The Blade is one of Wilson’s most popular racquets in recent years. It is has a rather low weight but is still stable due to having more weight in the head than many other racquets in the same weight range. Find out more in this Wilson Blade 98 Pro Stock Racquet Review.
The idea with the name “Blade”, is that you can really carve the ball and it is definitely a more controlled racquet than a Wilson Burn a Babolat Pure Drive for example. The one I tested has an 18×20 string pattern, but there are also Blades with a more open 16×19 string pattern if you need a bit of extra spin.
What is the difference between a pro stock Blade and a regular Blade you buy in the store? Well, the pro stock Blade comes in a light hairpin, has a shiny paint instead of the usual matte paint, often has silicone or foam in the handle added by the Wilson pro room, and comes with whatever stiffness or mold the professional player desires.
Wilson Blade 98 Pro Stock Racquet Review – Specs
The Blade 98 pro stock I’ve been testing is painted like my favorite version, the green and black one of 2015, but there is definitely something else underneath. I am not exactly sure which version of the Blade it is, but with a measured RA of 62, it stands a bit on his own since the kFactor that is used by Stefanos Tsitsipas and David Goffin for example, has a slightly higher stiffness. This racquet does feel like a beefed-up K-factor, but I can’t tell for sure as the Blades look very much alike.
No matter what, this racquet that used to belong to a pro player, is very solid. There is silicone in the handle, but no lead tape underneath the grommets and the racquet weigh 336 grams strung with a 33 cm balance. So this cannot be close to 304 grams of unstrung retail stock weight. The swing weight is likely in the 340s which makes the specs quite close to what Raonic, Tsitsipas and Goffin reportedly are using. It seems like younger pro’s are using lower swing weights these days. Not like stock recreational racquets, but at least lower than the more season pro’s or retired players.
These were the unstrung specs of the racquet according to Pro Stock Tennis. I added two overgrips to compensate for the L2 grip size since I usually use L3.
Head size: 98 sq. in. / 630 sq. cm.
Length: 27 in. / 68.6 cm.
Unstrung weight: 10.8 oz. / 306 gr.
Unstrung balance: 330 mm
Grip type: Wilson Perforated
String pattern: 18 Mains / 20 Crosses
Pro stock code: n/a (Blade pro stock)
Paint: Wilson Blade 98 (2015)
Silicone: Yes (Applied by Wilson Pro Room)
Lead: No(at least not visible)
Wilson Blade 98 Pro Stock Racquet Review – Performance
The racquet has a relatively chunky swing weight and you need to prepare properly and hit with good technique to really make use of it. When I was playing well, the racquet made me feel like a pro, but when I was tired and moving poorly, the racquet felt demanding.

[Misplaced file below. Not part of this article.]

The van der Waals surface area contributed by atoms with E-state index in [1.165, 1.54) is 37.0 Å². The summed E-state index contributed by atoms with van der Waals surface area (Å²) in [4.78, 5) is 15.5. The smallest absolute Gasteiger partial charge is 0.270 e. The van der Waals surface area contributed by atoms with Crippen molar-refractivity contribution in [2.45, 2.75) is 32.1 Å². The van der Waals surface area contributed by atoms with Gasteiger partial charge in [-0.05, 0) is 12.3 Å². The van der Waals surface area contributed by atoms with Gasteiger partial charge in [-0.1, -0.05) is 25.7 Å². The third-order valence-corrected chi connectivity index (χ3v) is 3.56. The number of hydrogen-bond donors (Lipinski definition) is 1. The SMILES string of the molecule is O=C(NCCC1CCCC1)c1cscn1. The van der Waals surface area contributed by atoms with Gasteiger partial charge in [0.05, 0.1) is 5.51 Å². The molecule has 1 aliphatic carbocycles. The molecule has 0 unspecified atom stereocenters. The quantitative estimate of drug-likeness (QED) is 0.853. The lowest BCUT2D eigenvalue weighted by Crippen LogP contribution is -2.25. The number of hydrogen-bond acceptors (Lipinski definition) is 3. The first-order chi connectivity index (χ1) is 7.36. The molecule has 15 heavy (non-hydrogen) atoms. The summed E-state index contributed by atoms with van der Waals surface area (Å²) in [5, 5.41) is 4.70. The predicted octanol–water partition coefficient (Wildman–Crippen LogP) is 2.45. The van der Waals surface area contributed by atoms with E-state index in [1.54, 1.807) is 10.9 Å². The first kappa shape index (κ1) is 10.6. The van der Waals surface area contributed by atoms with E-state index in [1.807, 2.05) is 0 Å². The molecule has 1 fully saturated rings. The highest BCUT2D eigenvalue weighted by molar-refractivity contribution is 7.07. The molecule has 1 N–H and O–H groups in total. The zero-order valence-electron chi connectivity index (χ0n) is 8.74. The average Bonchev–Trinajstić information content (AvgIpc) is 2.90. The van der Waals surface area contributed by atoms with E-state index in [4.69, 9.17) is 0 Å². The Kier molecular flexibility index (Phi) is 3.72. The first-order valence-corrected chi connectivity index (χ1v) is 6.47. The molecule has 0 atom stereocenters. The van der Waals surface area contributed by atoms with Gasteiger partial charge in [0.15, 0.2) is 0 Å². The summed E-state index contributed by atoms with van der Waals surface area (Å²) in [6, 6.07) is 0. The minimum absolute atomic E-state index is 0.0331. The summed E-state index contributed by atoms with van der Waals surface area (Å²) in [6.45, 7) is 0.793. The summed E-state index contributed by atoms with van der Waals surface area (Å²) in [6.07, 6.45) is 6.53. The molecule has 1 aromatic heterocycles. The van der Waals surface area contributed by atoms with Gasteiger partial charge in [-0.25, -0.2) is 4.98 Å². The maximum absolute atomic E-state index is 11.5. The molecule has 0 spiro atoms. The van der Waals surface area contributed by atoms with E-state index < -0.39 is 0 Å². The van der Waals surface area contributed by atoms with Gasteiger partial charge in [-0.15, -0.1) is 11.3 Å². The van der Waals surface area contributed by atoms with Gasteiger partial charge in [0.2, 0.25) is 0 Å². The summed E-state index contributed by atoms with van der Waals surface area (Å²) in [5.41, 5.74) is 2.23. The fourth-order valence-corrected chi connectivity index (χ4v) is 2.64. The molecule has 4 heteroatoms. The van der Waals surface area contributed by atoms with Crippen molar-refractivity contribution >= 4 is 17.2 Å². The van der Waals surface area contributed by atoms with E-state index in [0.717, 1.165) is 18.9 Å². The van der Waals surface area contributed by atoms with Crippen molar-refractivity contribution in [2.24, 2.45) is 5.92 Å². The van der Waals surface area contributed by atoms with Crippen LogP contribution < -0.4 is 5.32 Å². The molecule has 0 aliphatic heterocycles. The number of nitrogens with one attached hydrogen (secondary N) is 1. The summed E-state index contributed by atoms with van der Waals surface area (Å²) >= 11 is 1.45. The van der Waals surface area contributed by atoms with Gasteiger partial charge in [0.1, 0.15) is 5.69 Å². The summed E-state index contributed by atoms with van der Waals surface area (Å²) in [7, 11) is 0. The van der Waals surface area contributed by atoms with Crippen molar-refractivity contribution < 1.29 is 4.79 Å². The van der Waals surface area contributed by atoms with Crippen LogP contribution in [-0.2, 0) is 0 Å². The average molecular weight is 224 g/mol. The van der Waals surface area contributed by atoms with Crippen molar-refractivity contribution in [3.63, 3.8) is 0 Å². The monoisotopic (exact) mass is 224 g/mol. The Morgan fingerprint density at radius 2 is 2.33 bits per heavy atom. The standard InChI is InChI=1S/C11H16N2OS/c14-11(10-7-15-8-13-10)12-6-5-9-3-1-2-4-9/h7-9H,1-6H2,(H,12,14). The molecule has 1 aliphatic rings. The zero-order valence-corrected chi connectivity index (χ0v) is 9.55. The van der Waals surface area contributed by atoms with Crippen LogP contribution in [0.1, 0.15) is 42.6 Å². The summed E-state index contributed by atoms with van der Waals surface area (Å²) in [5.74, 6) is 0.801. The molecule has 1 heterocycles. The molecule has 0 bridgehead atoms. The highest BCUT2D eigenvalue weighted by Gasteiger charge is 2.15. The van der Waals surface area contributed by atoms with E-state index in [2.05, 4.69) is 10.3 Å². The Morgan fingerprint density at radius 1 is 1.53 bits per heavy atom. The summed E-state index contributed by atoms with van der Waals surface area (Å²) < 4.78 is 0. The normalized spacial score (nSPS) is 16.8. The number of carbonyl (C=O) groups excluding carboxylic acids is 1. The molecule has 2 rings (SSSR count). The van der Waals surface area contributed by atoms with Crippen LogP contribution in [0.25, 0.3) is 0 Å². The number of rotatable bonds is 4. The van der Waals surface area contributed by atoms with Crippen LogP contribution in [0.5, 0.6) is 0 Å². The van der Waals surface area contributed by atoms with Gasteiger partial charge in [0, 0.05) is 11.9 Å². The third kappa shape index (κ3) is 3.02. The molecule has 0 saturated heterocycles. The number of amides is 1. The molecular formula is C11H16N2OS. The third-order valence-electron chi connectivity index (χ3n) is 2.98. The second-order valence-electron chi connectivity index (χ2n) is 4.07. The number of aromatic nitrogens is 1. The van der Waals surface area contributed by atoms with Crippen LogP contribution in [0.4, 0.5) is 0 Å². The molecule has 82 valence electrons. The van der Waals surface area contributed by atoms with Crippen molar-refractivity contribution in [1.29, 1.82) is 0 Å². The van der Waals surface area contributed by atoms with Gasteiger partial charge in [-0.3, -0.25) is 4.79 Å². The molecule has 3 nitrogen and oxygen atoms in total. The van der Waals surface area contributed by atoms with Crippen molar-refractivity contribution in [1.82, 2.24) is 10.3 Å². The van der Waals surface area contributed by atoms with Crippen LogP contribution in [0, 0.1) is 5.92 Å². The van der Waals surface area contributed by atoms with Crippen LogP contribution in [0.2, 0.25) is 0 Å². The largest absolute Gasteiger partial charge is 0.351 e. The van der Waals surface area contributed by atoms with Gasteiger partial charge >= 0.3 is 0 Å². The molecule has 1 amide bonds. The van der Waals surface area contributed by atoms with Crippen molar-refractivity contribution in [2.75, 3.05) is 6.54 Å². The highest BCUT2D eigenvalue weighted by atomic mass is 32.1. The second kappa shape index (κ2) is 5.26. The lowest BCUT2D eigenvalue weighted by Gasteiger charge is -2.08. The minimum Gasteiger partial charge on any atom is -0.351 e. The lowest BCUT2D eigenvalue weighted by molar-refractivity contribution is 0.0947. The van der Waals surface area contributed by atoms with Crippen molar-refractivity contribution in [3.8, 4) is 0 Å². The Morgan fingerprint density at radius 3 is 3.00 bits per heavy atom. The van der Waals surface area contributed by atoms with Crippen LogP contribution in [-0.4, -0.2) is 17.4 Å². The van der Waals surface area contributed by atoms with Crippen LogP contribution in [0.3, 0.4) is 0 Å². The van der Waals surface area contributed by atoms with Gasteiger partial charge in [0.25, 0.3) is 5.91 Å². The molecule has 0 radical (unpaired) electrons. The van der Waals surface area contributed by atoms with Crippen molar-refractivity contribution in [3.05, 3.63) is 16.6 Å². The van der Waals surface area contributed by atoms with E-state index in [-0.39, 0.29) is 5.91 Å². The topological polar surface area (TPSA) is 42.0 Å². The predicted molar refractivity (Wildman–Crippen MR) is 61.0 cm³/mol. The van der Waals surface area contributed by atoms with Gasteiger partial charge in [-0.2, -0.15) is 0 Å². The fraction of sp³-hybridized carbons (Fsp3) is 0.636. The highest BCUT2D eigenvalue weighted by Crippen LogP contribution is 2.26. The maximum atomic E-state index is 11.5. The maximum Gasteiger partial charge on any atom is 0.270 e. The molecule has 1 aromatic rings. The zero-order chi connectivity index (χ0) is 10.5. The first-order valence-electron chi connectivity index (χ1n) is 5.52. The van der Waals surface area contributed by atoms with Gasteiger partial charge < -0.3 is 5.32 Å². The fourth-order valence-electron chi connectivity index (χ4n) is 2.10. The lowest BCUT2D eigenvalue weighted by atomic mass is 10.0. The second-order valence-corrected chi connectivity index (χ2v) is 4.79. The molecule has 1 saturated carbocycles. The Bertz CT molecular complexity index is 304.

On volleys, this racquet was rock solid and on serves, I felt I could hit with control pace. It is a lower launch angle than 16×19 pattern racquets, but that is what gives it that extra sharp slice. This makes me think that the Blade is probably the most aptly named racquet of all Wilson’s models.
This racquet is a really versatile stick. Not over-powered, not low-powered, not a spin monster, not a scalpel. Just a solid performer, that works both for attacking the net like Raonic and playing fast-footed defense like Goffin. It is easy to see why a lot of players like the Blade.
Wilson offers three popular 98 sq inch pro stock racquets, the H19, which is very flexible and similar to a PT57A, the H22 which is slightly stiffer but has a more even flex in the string bed and doesn’t cup the ball quite as much, which I feel enlarges the sweet spot. And the Blade, which is similar in many ways to the H22, but even stiffer depending on what mold is underneath the paint.
Wilson Blade 98 Pro Stock Racquet Review – Summary
I never had any comfort issues with this Blade 98 pro stock, but I never felt completely at home playing with it either. It is a really nice racquet for control-oriented players that still crave a bit of extra power, but I prefer the H22 as it has a bit sweeter feel.
I do think it does most things well, but I did not find this Pro Stock Blade much better than a weighted up retail Blade. I was not a fan of the Countervail version because I did not think it gives me enough feedback, but the 2015, nBlade 98 or kFactor version deserves a place in many players racquet bags.
Wilson Blade 98 Pro Stock Racquet Review – Video
What do you think of the Blade 98 pro stock? And what do you think when it comes to retail racquets vs pro stock racquets? Please comment below.